Fighting tolls – and bad transportation deals
The Supreme Court of Virginia may have ended our legal challenge to the Downtown and Midtown tunnel tolls, but our effort for fair and affordable transportation solutions continues.
South Hampton Roads commuters, small businesses and community organizations deserve relief, as too many of us will be subject to the impact of the tolls as soon as February.
Providing relief should be a priority as we approach the 2014 session of the General Assembly. It is estimated that $3.6 billion in additional transportation funding will be generated from Hampton Roads under the bipartisan transportation funding bill during the last session. Just a small portion of this could:
* Provide tax rebates for commuters, small businesses and community organizations that provide transport and mobile services.
* Allow individuals attending to family medical emergencies to have essential travel between hospitals and doctors “validated” if their route takes them though the tunnels.
Currently, commuters who rely on the tunnels to get to work and school, shuttle children and other family members to appointments and otherwise participate in the civic, social and religious life of South Hampton Roads will pay more than $1,000 per year for two daily trips through a tunnel. Businesses and nonprofits that rely on the tunnels to carry out their promises to their clients and the community will experience, at a minimum, added costs of $2,000 per year.
Some of us will have no problems bearing these costs, but most of us will.
The median household income for Norfolk and Portsmouth is $41,739 and $44,410 respectively.
The Supreme Court’s ruling undemocratically allowed a 2 percent to 4 percent surcharge on many area families. Given that the average weekly wage in the region is $848, many commuters will lose more than a week’s worth of wages on tolls.
Providing relief should be a priority in the next legislative session. We should continue the fight for commuters who work hard to stay afloat and students who have to find a thousand additional dollars to meet their education expenses. It would be a travesty if an emerging small business were forced to close due to an expense unforeseen two years ago.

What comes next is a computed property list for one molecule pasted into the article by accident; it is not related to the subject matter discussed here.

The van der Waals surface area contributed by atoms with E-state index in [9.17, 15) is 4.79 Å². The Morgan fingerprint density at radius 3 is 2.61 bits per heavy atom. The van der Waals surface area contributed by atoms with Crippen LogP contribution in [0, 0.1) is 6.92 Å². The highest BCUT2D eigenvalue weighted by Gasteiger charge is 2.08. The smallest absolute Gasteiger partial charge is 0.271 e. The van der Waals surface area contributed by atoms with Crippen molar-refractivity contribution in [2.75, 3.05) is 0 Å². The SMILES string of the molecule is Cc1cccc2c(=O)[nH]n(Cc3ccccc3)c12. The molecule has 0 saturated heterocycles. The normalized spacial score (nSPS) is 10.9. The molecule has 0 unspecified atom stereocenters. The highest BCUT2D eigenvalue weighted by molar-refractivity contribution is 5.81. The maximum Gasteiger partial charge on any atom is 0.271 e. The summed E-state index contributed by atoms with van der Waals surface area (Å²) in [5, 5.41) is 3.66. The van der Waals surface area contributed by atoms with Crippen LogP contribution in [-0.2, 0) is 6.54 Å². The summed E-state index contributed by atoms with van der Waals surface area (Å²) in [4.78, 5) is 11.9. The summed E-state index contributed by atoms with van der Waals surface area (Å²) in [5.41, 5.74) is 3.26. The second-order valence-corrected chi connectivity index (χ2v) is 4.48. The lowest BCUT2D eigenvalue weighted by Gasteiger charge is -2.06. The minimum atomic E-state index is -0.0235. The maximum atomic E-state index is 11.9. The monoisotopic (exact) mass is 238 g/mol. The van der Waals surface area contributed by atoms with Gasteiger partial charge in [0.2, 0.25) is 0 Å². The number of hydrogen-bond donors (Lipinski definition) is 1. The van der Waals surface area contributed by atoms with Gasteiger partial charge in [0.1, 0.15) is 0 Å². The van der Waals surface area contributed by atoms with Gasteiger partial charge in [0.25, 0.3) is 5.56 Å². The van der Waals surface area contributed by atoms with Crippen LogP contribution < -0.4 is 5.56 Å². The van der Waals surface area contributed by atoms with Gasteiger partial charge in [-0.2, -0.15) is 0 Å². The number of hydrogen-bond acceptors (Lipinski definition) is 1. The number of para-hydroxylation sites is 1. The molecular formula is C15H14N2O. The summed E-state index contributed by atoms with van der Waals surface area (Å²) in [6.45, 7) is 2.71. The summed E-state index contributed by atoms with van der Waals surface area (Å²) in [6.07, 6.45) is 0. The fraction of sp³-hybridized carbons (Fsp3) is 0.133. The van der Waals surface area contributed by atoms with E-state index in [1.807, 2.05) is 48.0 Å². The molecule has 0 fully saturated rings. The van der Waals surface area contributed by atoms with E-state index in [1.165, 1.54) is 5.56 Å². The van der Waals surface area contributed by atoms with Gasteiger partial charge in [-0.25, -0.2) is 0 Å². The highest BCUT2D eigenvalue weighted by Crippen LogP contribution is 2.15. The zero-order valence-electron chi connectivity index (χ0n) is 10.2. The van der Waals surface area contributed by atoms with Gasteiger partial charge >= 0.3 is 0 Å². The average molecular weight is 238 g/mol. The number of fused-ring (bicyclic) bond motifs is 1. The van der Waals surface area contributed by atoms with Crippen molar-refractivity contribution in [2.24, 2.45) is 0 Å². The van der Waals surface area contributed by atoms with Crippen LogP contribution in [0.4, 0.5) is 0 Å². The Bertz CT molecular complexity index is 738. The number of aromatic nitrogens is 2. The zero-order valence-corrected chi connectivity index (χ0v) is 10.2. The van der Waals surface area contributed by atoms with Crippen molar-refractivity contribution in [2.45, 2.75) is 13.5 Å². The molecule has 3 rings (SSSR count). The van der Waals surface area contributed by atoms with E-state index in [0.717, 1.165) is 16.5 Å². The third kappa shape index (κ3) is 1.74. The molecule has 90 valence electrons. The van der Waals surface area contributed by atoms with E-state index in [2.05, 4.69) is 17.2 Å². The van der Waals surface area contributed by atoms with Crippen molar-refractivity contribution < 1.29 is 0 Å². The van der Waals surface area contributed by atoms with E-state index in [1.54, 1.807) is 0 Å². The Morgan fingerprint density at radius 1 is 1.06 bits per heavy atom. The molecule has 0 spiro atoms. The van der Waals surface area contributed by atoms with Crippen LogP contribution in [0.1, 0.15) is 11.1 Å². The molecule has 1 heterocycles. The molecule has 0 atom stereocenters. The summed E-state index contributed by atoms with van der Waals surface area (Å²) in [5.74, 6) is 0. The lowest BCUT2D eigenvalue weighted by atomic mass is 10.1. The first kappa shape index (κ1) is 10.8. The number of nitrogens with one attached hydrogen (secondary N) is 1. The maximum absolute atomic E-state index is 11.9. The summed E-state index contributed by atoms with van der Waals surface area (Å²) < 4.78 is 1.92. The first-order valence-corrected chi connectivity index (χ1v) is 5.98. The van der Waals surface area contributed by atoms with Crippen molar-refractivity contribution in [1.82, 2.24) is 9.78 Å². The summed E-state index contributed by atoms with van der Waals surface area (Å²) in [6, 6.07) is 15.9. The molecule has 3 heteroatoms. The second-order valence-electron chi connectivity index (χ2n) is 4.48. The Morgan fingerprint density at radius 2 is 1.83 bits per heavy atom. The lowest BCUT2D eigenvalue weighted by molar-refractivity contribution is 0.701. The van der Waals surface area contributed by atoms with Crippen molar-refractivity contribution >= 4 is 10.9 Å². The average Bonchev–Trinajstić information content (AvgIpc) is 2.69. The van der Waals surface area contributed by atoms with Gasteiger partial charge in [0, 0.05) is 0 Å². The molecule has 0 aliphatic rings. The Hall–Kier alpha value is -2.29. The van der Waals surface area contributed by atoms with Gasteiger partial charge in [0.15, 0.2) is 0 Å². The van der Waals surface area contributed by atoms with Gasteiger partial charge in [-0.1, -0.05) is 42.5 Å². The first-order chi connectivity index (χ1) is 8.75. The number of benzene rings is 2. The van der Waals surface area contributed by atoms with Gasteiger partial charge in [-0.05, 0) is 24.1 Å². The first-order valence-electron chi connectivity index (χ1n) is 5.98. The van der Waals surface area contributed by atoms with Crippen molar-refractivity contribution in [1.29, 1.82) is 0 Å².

There is no doubt that community organizations that transport individuals to critical services, provide home-delivered meals to people in need and assist in the care of our children and elders will be forced to scale back.
We cannot afford these losses in economic productivity and an already shrinking social safety net.
Gov.-elect Terry McAuliffe has committed to examine the terms of the tunnel projects in a way that could significantly lower the costs of tolls. His commitment to renegotiate the $2.1 billion, 58-year deal should be applauded.
In addition to short-term relief, we hope proposed solutions will focus on long-term changes to Virginia’s Public-Private Transportation Act.
The current administration prioritized expedient and opaque deals over carefully considered and transparent decision-making. This allowed zero legislative oversight, a noncompetitive process for awarding contracts and a public that was kept oblivious of plans.
If we do not bring a greater level of accountability, competition and citizen participation to the process of public-private partnership projects, they will become more expensive in the future.
Efforts to avert this should be a priority in the upcoming session through:
* The creation of a transparent process, which would include compulsory public hearings, to determine the level of state-supported financing for P3 projects.
* An oversight mandated by statute to ensure that no project commences without approval from the General Assembly.
In addition to seeking relief for drivers, the General Assembly must make these crucial changes to the Public-Private Transportation Act. Not just for Hampton Roads but for the entire state.
In the span of 18 years, P3s have evolved far beyond their original intent into entities free of oversight and accountability. In a short time, we have experienced incredible erosions in faith in P3s to play a constructive role in transportation.
Not only will these legislative changes provide fairness, they will restore the public’s faith in its leadership to act in its interest.